Sunday Rings

It’s Sunday, possibly it is raining or perhaps it is just dreary and cold enough that the thought of going out just does not appeal.
On days like these I often sit down and make myself a ring, something simple but pretty that can be done in a day and which, in the working week to come, I can look at and know my weekend was not wasted.
That is why I call these my Sunday rings.


Each one uses a stone I was particularly drawn to because of its character, colour or flaws. There are messy star sapphires and a particularly pretty dusty blue sapphire bought from India in an auction with no rivals as the seller had used the wrong picture as their primary image.
My favourite though is this playful and slightly ridiculous turquoise ring. It is a really unusual, almost onion domed cabochon and, as it was reclaimed from jewellery by a lovely dealer I know, I have really no idea how old it is. All I know is that if I could get more, I could sell this ring 10 times over.


Unfortunately Turquoise, being opaque, is nearly always cut into flatter cabochons as to do otherwise is a waste of an expensive material.
So the only way I am going to be able to replicate this ring is to cut my own stones. ..which brings us onto the problem of sourcing genuine turquoise on line in a market saturated with fakes and imitations.
But that’s for another time.
Just to conclude, because the stone is so chunky with a hint of Arabian Nights style Orientalism, I wanted to give it a mount that echoed that.
I simply took d shaped wire for the ring and added a ring of round wire to provide more adhesion points for the domed disk in which the stone sits. I then used a file to make the claws and finally folded them carefully round the stone.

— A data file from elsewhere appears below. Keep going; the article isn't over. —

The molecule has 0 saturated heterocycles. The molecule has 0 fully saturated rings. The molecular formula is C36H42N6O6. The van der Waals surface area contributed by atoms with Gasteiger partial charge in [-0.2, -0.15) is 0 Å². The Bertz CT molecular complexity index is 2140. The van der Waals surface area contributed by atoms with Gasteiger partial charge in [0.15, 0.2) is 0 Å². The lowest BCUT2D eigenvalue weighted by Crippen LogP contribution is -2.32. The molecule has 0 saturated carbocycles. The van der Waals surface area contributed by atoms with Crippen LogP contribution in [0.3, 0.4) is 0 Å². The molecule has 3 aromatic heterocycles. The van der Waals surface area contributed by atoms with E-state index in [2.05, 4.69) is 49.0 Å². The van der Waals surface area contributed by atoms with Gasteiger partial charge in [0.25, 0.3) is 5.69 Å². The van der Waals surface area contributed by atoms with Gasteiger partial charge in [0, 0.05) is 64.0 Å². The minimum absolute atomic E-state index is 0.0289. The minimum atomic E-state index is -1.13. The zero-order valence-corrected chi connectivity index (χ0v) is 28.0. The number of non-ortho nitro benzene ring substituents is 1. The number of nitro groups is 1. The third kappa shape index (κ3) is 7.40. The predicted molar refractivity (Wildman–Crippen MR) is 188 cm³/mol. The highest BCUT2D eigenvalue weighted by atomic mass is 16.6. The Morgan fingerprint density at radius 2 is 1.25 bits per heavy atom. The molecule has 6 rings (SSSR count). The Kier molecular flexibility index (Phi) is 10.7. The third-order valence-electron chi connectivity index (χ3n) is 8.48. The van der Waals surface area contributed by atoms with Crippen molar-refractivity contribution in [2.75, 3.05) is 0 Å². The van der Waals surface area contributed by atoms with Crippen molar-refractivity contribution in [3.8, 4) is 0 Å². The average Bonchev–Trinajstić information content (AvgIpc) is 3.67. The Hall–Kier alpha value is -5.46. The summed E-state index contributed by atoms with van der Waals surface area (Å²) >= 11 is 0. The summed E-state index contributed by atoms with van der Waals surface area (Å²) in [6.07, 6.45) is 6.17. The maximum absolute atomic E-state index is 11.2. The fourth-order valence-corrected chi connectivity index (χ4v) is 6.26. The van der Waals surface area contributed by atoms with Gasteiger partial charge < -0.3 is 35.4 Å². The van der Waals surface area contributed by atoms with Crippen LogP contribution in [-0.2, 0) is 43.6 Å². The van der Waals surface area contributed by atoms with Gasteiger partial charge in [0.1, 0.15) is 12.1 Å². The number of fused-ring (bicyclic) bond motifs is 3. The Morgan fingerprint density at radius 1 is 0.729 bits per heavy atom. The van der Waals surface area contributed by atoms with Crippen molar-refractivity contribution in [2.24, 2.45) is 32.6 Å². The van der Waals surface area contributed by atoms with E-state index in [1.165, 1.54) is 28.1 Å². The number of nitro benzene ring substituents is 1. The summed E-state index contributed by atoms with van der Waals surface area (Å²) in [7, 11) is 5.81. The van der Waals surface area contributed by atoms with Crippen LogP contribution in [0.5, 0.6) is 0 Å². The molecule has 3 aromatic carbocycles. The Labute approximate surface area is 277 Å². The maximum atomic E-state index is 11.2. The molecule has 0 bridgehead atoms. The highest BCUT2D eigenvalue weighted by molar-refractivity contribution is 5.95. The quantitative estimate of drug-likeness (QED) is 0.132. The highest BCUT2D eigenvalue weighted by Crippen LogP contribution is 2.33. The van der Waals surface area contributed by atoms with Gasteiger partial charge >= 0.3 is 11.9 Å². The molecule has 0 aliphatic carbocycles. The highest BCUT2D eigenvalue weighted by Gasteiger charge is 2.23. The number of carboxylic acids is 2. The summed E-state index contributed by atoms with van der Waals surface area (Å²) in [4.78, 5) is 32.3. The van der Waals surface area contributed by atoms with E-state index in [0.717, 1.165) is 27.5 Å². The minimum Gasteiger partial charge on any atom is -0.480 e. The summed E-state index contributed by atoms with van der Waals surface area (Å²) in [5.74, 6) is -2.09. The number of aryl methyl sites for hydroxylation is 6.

I then wore it very carefully for a day, praying the stone was indeed secured by its little claws.

Getting my claws round a quartz

Everything looks better with Lego

A lovely, messy sapphire set with a smoky quartz and a topaz.

This week I returned to silversmithing, finally completing a project that had given me difficulty. I do like chunky jewellery but using 1mm silver was a mistake which meant I had to waste time and silver, filing bits away so the claws and bezel would conform to the stones. The large stone is a sapphire so it makes for a heavy piece. I’m not entirely satisfied with the design but I feel better about having finished it!

Copper load of that!

With my supply of silver running out fast and metal prices remaining high, I have been working increasingly with copper.

While not much use for jewellery, it’s an utterly wonderful metal to work and its relative cheapness means I can cut it up, blast it with the torch and generally abuse it with gay abandon and pretty nice results.

In recent months I have made copper books (that’s what I call a hardback!), personalised memory sticks (a slightly corny steampunk thang, but a fun project using 15mm plumbing pipe), dragon’s skin bangles (with thanks to Popnicute (video here) and some fold formed orchids I hope to sell as steampunk buttonholes for weddings.

I hope you enjoy the photographs!

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The background for this one is my chunk of train rail bought from the lovely chaps at Elsecar, Sheffield. Railway line, being work hardened, makes a really good anvil and the volunteers at Elsecar said they are used to people asking for a small length in return for a donation.